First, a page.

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12 March 2019

Strauss Distinguished Scholar Joshua Busby co-authored a Council on Foreign Relations blog post on “Bright Future? Fourth Annual Review of Solar Scale-Up in India,” with Sarang Shidore, which addressed the future of India’s solar sector that is trying to meet the government’s 100GW target by 2022. The authors argue that the utility-scale slowdown implies that the 2022 goals will be a stretch. Despite the growth of installed capacity from 2.5GW in 2014 to 26GW in 2018, estimates suggest India will have at most about 65GW in 2022.

Busby argues that there are both new and old constraints which will make it difficult for India to obtain its goal. Though auctions have driven solar prices down, the returns to solar developers are now low. With tariffs on imported solar panels, it is harder for solar firms to make a profit in the Indian market. There are also land acquisition issues that complicate siting of large solar parks. Finally, the predominately state owned distribution companies continue to face financial difficulties, which makes them reluctant to purchase power from new renewable sources.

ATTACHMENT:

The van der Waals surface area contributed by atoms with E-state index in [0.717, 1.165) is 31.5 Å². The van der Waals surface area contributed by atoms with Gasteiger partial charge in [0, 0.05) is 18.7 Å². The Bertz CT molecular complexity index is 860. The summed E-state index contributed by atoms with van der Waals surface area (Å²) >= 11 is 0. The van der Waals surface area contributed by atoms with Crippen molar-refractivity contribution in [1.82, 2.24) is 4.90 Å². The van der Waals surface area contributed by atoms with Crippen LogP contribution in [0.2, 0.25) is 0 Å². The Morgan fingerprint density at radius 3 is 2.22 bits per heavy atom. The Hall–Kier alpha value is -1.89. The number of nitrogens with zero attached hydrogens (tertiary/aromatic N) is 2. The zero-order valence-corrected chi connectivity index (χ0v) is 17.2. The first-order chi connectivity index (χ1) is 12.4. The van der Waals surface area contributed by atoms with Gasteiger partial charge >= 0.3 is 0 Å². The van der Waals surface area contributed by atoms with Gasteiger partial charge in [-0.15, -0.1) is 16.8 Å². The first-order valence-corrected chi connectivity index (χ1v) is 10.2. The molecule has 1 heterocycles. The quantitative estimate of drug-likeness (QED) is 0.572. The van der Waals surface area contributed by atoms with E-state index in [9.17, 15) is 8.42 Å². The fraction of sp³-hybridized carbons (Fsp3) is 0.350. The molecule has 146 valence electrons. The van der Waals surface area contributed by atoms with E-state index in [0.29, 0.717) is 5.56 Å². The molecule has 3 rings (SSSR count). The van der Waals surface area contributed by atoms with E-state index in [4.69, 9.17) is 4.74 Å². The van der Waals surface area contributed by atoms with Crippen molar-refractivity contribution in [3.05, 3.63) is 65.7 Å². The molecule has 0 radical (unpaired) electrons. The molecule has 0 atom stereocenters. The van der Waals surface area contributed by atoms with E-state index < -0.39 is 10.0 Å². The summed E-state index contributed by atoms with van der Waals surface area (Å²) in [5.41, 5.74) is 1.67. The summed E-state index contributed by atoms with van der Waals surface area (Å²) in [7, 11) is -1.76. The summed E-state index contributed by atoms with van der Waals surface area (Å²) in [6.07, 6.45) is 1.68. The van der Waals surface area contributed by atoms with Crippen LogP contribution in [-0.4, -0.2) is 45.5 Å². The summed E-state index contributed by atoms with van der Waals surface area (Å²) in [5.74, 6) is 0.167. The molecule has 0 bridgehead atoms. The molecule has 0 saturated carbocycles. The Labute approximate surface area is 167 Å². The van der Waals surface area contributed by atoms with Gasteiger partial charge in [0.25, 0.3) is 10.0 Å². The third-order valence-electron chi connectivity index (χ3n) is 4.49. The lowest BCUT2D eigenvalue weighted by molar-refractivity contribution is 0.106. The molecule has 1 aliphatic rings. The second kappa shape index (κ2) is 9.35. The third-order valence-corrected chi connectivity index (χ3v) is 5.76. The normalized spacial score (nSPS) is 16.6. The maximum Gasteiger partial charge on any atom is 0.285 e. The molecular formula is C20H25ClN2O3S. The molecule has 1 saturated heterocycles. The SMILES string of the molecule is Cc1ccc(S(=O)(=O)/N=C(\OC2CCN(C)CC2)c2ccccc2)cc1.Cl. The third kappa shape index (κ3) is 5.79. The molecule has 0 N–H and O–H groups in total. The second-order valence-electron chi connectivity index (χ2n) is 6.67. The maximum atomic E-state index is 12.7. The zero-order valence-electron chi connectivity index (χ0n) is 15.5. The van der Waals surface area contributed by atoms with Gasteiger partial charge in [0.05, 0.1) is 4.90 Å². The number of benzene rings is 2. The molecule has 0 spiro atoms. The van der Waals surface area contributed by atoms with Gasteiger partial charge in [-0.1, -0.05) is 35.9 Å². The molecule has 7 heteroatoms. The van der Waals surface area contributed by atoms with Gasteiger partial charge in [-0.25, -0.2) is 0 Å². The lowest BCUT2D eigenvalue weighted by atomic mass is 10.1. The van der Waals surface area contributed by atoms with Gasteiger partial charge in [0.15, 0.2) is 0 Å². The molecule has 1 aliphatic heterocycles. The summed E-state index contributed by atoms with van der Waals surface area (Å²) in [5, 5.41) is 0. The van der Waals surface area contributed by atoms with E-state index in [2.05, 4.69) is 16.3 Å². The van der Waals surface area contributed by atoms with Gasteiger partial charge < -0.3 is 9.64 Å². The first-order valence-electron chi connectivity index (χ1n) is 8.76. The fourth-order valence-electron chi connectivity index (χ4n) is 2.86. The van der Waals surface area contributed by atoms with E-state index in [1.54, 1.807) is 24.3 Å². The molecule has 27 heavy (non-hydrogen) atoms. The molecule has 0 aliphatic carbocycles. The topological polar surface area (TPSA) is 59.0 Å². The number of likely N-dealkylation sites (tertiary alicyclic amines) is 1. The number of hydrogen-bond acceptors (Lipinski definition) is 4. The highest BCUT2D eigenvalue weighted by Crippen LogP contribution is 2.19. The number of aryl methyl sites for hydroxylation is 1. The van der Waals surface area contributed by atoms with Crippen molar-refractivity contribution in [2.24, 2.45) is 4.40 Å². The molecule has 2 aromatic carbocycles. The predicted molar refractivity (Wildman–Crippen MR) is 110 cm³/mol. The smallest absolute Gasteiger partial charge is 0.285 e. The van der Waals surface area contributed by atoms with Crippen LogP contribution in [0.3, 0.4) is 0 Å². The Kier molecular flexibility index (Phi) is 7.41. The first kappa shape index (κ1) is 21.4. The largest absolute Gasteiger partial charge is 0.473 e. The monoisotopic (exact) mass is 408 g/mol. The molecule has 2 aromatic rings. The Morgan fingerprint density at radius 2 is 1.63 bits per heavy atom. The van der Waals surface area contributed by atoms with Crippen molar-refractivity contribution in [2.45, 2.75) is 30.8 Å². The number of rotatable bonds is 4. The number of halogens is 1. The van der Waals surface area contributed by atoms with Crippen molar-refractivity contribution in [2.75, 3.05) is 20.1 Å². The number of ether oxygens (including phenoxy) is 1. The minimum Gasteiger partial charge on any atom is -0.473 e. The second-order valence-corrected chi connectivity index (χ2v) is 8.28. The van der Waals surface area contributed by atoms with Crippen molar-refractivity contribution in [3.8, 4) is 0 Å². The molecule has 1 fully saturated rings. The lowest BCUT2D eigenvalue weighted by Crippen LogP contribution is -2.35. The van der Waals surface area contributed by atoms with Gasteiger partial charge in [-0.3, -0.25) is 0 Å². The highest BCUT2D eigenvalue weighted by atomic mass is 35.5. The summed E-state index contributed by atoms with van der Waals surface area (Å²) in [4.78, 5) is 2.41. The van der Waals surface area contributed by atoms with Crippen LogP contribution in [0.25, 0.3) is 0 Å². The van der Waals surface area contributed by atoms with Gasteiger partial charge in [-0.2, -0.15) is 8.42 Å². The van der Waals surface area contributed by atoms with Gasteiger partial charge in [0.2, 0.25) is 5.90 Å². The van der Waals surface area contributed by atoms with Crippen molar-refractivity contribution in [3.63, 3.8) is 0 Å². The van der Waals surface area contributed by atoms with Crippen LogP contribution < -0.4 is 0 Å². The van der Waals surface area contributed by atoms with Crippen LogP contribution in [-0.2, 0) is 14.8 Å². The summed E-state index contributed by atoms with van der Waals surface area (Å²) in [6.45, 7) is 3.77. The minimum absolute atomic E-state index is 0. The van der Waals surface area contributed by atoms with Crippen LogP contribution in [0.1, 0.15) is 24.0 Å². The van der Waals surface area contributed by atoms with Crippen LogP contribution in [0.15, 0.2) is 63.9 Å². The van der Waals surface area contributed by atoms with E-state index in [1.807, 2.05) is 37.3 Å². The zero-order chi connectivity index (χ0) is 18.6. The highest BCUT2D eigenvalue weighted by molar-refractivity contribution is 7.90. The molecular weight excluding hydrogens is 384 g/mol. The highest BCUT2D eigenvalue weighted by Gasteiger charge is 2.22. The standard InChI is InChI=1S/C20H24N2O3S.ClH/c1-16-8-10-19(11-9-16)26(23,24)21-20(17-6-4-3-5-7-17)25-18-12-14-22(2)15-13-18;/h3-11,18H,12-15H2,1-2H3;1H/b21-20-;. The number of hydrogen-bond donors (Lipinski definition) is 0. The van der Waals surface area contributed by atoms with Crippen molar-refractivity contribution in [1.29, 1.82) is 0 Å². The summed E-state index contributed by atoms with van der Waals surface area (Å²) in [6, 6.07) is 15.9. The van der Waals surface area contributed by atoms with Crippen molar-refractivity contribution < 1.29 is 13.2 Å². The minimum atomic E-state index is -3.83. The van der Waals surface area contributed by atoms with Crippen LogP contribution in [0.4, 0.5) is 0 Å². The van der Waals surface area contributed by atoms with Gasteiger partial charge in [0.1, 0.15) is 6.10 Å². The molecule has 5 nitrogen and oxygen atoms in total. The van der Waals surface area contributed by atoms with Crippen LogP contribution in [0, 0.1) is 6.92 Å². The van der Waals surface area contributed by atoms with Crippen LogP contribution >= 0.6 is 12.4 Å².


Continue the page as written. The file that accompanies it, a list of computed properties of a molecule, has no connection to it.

There are a few models, however, which indicate the seeds of change. In agriculture, solar agricultural schemes have been created for farmers which are much more convenient and reliable. The new semi-distributed solar model, which is done by building smaller scale parks, ease land challenges, lower grid losses, and reduce financial loss.

The authors argue that, right now, the trends suggest there will be both more solar and more coal. The future of that balance is up to policy and regulatory initiatives. More than 13GW of solar will be added this year, and solar has provided a welcome and cleaner domestic source of electricity. However, Busby and Shidore are still somewhat pessimistic for the future because elections later this year may bring in a weak government with little appetite for ambitious energy sector reform. Many democracies face similar challenges in pushing for cleaner sources of energy.

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